Covariance between arms that share treatment

Covariance between arms that do not share treatment

incomplete treatments
Incomplete Treatments
  • Usual assumption that treatments ordered so that lowest numbered is base treatment b(k) in study k

for b < j; j = 1, …, J; m = 1, …, M

are fixed effects

incomplete treatments1
Incomplete Treatments

Collecting treatments together

prior distributions
Prior Distributions

Noninformative normal priors for means

dj = (dj1, dj2, …, djM-1) ~ NM-1(0,106 xIM-1)

  • Implies that event probabilities in no event reference group are centered at 0.5 with standard deviation of 2 on logit scale
  • This implies that event probabilities lie between 0.02 and 0.98 with probability 0.95, sufficiently broad to encompass all reasonable results
noninformative inverse wishart priors
Noninformative Inverse Wishart Priors

Σ~ InvWish(R,ν)

  • R is the scale factor, ν is the degrees of freedom
  • Minimum value of ν is rank of covariance matrix
  • R may be interpreted as an estimate of the covariance matrix
  • Choosing R as the identity matrix implies that the prior standard deviations and variances are each one on the log scale
    • A 95% CI is then approximately log OR +/- 2 which corresponds to a range for the OR of about [1/7, 7]
noninformative inverse wishart priors1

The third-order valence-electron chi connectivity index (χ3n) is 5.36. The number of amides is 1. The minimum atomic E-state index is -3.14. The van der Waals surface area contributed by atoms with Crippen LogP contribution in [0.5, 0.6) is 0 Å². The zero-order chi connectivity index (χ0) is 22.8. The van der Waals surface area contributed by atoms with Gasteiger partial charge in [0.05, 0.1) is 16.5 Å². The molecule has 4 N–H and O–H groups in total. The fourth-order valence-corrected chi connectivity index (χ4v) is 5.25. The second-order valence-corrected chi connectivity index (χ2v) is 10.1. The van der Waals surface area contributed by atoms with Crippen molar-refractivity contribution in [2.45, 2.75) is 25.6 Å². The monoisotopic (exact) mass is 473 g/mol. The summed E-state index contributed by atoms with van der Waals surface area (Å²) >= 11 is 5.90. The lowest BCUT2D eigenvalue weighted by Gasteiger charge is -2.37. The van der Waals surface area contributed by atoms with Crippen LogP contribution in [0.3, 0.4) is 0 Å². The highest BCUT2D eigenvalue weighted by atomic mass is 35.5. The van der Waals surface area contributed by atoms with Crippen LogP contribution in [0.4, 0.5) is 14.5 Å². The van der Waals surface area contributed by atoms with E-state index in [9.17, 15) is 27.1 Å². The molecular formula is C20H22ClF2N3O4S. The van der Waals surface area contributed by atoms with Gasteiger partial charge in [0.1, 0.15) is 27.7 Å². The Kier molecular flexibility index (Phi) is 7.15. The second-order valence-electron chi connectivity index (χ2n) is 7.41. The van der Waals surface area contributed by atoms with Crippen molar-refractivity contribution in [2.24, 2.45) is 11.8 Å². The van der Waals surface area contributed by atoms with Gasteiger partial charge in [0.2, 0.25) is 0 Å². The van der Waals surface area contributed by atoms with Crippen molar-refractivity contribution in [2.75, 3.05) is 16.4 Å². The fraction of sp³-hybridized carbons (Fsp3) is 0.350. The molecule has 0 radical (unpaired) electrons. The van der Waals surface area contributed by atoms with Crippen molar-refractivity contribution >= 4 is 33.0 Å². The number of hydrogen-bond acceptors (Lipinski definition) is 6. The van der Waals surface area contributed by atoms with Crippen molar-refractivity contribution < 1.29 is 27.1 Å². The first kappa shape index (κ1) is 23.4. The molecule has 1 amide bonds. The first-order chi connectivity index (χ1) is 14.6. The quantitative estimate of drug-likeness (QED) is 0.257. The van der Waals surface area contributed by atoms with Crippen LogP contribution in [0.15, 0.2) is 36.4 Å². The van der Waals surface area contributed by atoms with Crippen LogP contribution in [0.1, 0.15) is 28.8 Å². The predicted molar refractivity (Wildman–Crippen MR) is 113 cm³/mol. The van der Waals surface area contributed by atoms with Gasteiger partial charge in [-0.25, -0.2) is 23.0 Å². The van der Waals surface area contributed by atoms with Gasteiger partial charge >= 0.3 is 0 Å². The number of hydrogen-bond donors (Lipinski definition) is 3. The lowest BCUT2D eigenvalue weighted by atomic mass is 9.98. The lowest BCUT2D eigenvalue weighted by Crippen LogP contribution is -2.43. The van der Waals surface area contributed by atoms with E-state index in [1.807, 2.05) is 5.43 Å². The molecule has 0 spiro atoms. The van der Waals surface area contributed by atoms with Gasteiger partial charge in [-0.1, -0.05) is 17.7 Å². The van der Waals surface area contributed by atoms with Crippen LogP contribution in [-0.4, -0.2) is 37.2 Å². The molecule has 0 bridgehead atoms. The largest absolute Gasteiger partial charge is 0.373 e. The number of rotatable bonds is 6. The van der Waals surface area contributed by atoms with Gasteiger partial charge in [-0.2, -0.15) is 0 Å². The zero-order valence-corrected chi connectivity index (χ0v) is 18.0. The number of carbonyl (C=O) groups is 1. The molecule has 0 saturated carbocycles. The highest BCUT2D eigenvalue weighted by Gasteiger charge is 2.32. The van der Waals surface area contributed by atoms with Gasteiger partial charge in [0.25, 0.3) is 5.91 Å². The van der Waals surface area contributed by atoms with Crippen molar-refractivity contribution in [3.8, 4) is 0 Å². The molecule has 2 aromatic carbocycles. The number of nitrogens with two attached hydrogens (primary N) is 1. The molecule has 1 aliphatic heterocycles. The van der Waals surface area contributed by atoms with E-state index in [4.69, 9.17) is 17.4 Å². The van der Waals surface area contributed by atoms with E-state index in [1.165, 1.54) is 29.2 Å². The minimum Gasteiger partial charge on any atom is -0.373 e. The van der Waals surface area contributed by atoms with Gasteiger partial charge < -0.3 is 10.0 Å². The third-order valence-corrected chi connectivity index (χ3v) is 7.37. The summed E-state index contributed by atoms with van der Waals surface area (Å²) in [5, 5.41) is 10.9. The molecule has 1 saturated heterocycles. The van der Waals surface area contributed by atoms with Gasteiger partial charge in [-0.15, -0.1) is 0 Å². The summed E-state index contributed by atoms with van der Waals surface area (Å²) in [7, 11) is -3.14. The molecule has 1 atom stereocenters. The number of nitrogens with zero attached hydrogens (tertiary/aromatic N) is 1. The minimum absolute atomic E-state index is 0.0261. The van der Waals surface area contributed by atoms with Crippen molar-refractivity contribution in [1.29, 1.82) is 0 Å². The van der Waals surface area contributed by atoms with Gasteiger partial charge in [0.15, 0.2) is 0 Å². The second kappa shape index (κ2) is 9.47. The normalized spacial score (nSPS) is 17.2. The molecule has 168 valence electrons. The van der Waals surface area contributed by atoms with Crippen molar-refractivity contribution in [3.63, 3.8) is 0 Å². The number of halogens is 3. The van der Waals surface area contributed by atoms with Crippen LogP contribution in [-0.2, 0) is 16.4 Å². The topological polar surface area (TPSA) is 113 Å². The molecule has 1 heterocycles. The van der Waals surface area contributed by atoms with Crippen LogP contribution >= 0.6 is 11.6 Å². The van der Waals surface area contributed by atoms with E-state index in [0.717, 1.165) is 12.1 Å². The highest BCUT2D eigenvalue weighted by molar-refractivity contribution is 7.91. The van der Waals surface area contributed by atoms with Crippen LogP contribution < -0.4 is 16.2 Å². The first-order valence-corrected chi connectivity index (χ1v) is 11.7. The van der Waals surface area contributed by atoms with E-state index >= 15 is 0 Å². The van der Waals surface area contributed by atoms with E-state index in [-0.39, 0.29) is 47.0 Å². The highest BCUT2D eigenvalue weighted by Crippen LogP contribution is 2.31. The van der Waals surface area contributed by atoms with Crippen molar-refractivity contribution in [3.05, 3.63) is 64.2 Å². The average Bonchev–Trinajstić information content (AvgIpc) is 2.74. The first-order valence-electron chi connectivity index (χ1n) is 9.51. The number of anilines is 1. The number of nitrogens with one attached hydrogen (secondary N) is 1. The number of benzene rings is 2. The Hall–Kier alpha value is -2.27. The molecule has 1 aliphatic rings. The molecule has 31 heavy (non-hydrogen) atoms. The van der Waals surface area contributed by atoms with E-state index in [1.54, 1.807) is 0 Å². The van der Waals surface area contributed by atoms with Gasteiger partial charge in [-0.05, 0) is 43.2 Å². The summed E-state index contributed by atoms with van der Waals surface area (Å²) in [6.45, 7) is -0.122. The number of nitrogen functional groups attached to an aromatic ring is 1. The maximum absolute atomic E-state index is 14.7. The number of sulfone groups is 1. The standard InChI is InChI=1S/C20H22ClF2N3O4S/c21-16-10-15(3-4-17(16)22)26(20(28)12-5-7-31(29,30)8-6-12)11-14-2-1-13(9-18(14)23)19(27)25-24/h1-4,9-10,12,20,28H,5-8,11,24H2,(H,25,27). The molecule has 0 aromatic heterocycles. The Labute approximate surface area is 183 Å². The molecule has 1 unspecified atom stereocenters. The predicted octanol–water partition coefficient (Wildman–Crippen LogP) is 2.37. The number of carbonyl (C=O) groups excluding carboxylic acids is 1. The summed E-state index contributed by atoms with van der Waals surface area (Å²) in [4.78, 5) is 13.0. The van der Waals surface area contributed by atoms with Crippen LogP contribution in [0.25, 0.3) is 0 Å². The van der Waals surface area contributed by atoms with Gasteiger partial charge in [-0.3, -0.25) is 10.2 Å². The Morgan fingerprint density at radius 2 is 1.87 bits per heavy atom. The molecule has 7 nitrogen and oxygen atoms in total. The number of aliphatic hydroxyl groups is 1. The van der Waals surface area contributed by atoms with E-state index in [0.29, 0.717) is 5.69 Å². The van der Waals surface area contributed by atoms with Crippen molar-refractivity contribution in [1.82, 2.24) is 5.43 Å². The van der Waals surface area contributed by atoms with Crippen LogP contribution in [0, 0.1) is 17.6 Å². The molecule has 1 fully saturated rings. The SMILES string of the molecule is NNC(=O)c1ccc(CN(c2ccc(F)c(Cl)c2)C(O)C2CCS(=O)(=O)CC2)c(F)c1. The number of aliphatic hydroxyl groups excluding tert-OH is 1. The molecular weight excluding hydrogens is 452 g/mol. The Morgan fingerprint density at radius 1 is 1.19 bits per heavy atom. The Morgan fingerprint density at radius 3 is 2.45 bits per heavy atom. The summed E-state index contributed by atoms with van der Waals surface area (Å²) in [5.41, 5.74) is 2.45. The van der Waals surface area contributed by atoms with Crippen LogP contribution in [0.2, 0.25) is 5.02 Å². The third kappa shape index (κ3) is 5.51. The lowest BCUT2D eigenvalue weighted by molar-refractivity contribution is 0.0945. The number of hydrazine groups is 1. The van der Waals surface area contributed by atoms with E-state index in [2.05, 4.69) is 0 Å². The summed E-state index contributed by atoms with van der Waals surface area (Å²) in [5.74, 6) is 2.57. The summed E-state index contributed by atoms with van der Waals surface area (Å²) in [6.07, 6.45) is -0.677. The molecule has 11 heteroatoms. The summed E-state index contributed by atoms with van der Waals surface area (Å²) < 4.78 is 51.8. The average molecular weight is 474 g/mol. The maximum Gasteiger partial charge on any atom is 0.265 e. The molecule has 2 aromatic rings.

Noninformative Inverse Wishart Priors
  • As R→0, posterior approaches likelihood
  • Implies very small prior covariance matrix and runs into same problems as inverse gamma prior with small parameters
    • Too much weight is placed on small variances and so prior is not really noninformative
    • Study effects are shrunk toward their mean
  • Could instead choose R with reasonable diagonal elements that match reasonable standard deviation
  • Still assumes independence
    • One degree of freedom parameter which implies same amount of prior information about all variance parameters

Variance Structure

Factor covariance matrix


where S is diagonal matrix of standard deviations

R is correlation matrix

Then factor Σ as

f(Σ) = f(S)f(R|S)‏

  • More information about standard deviations and correlations
  • Lu and Ades (2009) have implemented this for MTM

Data Setup

  • Each study has 7 possible outcomes and 3 possible treatments
  • Not all treatments carried out in each study
  • Not all outcomes observed in each study